Con el objetivo de producir en masa un soporte de batería impreso en 3D para el vehículo de ruedas multipropósito de alta movilidad (HMMWV) M998, el ejército de EE. UU. ahora está interesado en utilizar la fabricación aditiva para producir otros componentes para la plataforma clásica. El Ejército no es la única fuerza que ve un futuro en la fabricación aditiva para simplificar la logística y reducir el tiempo de inactividad de las plataformas.
GVSETS — Already aiming to mass produce a 3D-printed battery bracket for the M998 High Mobility Multipurpose Wheeled Vehicle (HMMWV), the US Army is now interested in using additive manufacturing to crank out other components for the classic platform.
“We are looking for more using cases. We are looking for manufacturing partners. Our plan is to expand consideration to other parts,” Eric Wetzel, team leader for the project at the US Army Research Lab, said Tuesday during the 15th Annual Ground Vehicle Systems Engineering & Technology Symposium, in Novi, Mich.
The future HMMWV’s additive manufactured components should be available for Army expeditionary production after being approved in range and quality trials.
The Army is hardly the only service that sees a future in additive manufacturing for simplifying logistics and reducing downtime for platforms. Earlier this month Breaking Defense reported exclusively on a Navy ship that 3D-printed a part that the service estimates saved it nearly a half-million dollars and kept the ship at sea rather than having to come in for repairs.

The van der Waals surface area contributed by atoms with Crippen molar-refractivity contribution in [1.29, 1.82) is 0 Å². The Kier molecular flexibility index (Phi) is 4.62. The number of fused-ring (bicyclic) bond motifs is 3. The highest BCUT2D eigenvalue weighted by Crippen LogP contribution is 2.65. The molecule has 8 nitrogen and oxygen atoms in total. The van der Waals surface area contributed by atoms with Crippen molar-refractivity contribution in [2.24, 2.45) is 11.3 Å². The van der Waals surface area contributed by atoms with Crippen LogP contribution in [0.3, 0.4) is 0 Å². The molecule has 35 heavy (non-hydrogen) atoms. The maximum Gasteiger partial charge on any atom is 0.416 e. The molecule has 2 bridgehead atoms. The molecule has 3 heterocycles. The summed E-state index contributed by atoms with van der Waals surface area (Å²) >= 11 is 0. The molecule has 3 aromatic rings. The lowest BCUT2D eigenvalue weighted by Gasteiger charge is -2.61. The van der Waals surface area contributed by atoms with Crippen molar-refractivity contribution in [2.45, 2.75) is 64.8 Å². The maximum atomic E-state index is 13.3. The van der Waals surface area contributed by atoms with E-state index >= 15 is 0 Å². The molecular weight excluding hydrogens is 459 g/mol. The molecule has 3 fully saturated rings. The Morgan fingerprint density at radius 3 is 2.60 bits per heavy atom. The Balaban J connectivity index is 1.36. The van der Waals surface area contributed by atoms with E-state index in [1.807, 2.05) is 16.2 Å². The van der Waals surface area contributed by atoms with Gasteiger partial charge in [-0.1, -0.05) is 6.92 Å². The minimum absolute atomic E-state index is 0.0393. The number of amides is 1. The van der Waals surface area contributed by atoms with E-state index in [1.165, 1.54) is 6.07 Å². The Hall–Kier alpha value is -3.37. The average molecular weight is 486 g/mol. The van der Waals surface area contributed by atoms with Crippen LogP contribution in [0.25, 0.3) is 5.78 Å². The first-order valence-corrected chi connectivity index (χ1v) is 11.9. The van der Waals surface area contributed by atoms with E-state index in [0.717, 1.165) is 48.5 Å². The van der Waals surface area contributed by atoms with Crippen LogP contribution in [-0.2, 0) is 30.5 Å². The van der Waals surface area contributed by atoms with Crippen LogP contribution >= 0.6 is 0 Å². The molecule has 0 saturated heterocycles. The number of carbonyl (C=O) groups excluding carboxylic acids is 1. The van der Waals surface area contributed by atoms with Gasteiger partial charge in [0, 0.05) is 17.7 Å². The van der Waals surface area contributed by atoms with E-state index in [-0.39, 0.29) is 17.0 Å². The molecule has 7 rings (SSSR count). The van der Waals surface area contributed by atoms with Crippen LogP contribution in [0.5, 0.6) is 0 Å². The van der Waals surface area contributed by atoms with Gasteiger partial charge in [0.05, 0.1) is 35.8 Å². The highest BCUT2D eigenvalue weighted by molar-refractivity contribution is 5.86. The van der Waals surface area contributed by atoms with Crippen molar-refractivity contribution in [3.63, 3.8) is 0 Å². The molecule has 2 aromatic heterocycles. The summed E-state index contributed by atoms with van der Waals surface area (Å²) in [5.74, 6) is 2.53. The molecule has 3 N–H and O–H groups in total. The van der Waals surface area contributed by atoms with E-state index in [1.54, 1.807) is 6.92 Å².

For the Army, the 3D-printed battery bracket designed for the M998 was produced using fused filament fabrication (FFF) technology followed by a post-annealing process in order to ruggedize the parts, the service said. The development process used two approaches aiming at eliminating slump and creep during annealing in addition to preserving part geometry.
The US Army Research Lab tested the deployment of a high-temperature support shell and building the components out of a filament that includes both a low-temperature, annealable phase, and a higher-temperature phase to stabilize the part during annealing.
Launched three years ago, the study to design and produce the HMMWV’s components involved three filament types and three different printers to make comparative bracket quarter-sections. Trials with the 3D-printed parts were conducted in eight processing conditions.
The data collected through the evaluations suggests that annealing — a kind of heat treatment to subtly soften a metal — is an effective strategy to increase the mechanical robustness of 3D printed parts and shell annealing is an effective approach. Based on the outcomes of the tests, full-size brackets will be printed using dual material. The components will be installed on HMMWVs and field tested with the Maryland Army National Guard.
The 3D printed battery bracket for the M998 “is planned to replace the standard aluminum bracket battery, which the army is trying to phase out,” Wetzel said.
The branch has been paying great attention to 3D-printing capabilities and in April established the Advanced Manufacturing Commercialization Center (AMCC), in Sterling Heights, Mich.
AMCC is dedicated to exploring new additive manufacturing options and will produce large parts for various ground vehicles.It is intended to enable the Tank-Automotive & Armaments Command (TACOM) and the Ground Vehicle Systems Center (GVSC) to increase the speed of fielding new advanced manufacturing capabilities.